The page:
I have a confession to make: Being a youth pastor for several years left me afraid of having a daughter. I wasn’t afraid of bows, pink, frills or cheerleading. I wasn’t afraid of boys (I‘m an expert marksman), sleepovers, chick flicks or her emotions.
I was afraid of me.
You see, for years I had witnessed the power of a father in a young girl’s life. The power he has to crush her spirit and self esteem with the weight of his words or the pain of his absence. I witnessed how a young girl viewed God’s love and grace – or lack thereof through the lens of her earthly father. I had also witnessed a father’s ability to strengthen and empower a young girl with his love and attention. I’ve witnessed the beauty of a girl’s self image when her father had for years made her feel beautiful – till she knew that she was.
I was afraid of my power to hurt her. I was afraid of disappointing her.
It didn’t take long after having a daughter for my fears to be realized. She’s not even 5 years old and yet she longs for my approval, my time, my attention and my affection. Just a couple months ago in a silly fit of frustration I barked at her to go to her room because she wasn’t “doing something right”. Thirty seconds after I had sent her off crying I realized the horrendous jerk I had been and went to her room to apologize. What I saw crushed me. She was verbally assaulting herself. She was angry at herself that she didn’t perform.
I hurt her, but she thought it was her fault.
It was a revolutionary moment. I grabbed her and looked her in the eyes and told her she had done nothing wrong. Daddy was wrong – really wrong and really sorry. One thing I did not say to her was – “I’ll never do that again.” Because, I knew that I probably would. What made the moment revolutionary was my realization that I needed to start pointing her to a better Father, a father who wouldn’t fail her. I recognized that while I am doing my best to teach, guide, affirm, love and protect her – there is another One who can and will do those things without falter. I am not that One, but I know that One and my job is to point Rylee to Him. This doesn’t excuse me or remove the burden of fatherhood from me. Rather, it corrects and enables me to be a better father.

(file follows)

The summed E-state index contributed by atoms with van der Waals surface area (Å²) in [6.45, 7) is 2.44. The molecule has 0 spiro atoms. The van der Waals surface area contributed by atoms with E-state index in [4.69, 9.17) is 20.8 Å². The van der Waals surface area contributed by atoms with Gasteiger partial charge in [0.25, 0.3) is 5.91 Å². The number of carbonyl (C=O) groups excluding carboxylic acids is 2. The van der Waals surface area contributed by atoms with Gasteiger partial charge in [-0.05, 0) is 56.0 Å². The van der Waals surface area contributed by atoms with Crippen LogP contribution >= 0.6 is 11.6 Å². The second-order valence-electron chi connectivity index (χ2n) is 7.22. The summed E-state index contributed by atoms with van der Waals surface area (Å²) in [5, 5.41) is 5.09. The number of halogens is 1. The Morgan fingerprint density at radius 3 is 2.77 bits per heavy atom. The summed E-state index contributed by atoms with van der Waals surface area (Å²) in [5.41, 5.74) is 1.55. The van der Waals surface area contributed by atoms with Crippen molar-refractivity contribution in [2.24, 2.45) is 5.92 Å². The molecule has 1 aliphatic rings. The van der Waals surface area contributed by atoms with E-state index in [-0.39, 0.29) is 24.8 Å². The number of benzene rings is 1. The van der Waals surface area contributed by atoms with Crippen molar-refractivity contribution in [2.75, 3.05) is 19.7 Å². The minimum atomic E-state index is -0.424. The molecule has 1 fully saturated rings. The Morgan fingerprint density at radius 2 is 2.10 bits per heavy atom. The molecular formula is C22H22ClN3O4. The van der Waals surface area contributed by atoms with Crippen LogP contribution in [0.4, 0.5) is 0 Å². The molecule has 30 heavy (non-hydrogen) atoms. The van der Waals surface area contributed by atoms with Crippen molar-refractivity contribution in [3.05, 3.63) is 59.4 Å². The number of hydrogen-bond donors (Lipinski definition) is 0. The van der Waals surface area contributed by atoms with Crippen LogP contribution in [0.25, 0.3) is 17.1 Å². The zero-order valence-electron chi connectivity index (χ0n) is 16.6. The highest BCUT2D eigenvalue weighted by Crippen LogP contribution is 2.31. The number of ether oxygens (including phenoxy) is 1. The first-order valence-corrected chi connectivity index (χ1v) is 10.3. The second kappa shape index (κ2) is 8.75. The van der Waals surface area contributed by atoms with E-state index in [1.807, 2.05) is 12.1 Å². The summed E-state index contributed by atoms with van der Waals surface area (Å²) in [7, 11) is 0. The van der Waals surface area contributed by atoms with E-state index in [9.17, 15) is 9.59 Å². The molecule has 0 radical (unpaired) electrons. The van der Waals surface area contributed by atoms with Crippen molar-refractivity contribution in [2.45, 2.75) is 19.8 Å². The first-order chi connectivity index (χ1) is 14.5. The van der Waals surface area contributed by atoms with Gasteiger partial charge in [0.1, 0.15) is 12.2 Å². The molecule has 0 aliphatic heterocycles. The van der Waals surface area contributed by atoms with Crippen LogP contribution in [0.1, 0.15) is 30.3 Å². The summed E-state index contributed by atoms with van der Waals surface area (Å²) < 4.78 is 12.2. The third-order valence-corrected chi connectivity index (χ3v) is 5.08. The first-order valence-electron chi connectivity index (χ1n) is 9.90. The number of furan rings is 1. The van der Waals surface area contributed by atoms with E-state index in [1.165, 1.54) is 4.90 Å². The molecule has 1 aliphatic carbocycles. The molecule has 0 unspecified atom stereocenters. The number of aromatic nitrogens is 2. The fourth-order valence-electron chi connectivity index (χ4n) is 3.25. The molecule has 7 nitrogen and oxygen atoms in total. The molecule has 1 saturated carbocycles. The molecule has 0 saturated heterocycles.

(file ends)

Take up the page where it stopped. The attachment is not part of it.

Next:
So, little girls…and big girls too – while it is instinctive and appropriate to look to your father, or your husband to be the man who will always be there for you – look just a bit further. Every little and big girl needs a hiding place to run to when she’s scared. Make it this one:
You are a hiding place for me;
you preserve me from trouble;
you surround me with shouts of deliverance. (Psalm 32:7)
While I ferociously strive to be the man God’s called me to be for my daughter and my wife, I must do more. I must teach my girls to look and hold steadfast to the Father above – the One who never falters. The One who is the hiding place. The One you need.
Shane and Shane say this better in song: